Leo Henryk Sternbach, a Croatian-born chemist who was the primary inventor of Valium, the most-prescribed drug in America between 1969 and 1982, and the entire class of benzodiazepine-based anti-anxiety drugs (Librium, Klonopin, etc.), died at 97 on this date in 2005. Sternbach escaped the deadly shadow of Nazism in 1941 when his employer, Hoffmann-La Roche, moved him to America. By the height of his career Sternbach held 241 patents and had turned the company into a pharmaceutical titan (2.3 billion doses of Valium were sold in its peak year, 1978). “Sternbach’s total profit on each drug was $1, handed over for signing away the patent rights,” writes Thomas H. Maugh II in the Los Angeles Times. “He did, however, receive a $10,000 prize that was then offered by the company for the discovery of drugs that were significantly profitable. That award was dropped, he said, ‘after I won it three or four times.'” Sternbach was inducted into the National Inventors Hall of Fame in the year of his death.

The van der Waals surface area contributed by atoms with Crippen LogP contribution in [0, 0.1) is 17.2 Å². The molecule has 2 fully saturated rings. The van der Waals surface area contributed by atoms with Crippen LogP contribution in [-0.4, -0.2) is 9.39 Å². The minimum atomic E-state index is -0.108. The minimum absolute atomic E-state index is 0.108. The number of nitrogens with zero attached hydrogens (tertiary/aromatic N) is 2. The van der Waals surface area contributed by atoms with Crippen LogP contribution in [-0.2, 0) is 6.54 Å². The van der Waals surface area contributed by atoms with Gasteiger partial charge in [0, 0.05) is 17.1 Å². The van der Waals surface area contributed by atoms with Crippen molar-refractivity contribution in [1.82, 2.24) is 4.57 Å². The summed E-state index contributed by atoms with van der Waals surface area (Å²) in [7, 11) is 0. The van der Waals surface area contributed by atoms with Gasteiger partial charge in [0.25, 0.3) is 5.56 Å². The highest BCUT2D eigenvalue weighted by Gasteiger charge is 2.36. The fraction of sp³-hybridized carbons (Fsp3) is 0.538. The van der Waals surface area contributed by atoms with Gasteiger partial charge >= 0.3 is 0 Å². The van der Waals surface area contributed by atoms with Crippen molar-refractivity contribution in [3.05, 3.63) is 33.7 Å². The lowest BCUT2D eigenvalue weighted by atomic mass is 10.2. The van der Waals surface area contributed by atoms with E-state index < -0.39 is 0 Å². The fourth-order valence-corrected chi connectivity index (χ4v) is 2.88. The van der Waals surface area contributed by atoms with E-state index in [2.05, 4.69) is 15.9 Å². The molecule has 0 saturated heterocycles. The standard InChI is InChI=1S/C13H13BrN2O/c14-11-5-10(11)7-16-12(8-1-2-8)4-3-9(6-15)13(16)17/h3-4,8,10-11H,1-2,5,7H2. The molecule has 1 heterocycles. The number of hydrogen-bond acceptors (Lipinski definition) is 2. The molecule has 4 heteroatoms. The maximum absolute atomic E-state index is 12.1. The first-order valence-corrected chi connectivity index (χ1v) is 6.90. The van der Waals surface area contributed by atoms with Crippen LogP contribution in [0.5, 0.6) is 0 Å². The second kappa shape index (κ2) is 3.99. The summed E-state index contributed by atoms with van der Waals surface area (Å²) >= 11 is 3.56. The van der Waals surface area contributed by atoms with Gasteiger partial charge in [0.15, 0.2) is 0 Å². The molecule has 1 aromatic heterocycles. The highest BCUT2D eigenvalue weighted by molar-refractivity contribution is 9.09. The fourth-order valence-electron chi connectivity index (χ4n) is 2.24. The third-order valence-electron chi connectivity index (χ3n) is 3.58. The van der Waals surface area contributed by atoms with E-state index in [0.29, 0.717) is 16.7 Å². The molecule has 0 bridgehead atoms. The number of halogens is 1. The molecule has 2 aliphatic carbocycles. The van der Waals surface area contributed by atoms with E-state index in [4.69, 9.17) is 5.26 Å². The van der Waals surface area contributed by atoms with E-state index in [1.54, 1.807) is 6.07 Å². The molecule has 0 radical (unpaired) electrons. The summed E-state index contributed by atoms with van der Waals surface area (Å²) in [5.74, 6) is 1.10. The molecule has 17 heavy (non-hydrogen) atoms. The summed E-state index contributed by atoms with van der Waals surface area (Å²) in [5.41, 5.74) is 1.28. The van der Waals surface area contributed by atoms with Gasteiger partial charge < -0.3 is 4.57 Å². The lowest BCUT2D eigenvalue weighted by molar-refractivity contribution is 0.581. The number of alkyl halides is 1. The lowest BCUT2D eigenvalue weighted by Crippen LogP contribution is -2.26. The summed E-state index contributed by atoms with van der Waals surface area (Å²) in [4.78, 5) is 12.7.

“When Roche moved all its Jewish employees to the United States, Sternbach and his wife, Herta, traveled through Nazi-occupied France to Portugal, where they caught a ship to safety. The key document in their travels was a Swiss passport, which the Swiss government issued to some non-citizens and which did not list nationalities or religions.” –Thomas H. Maugh II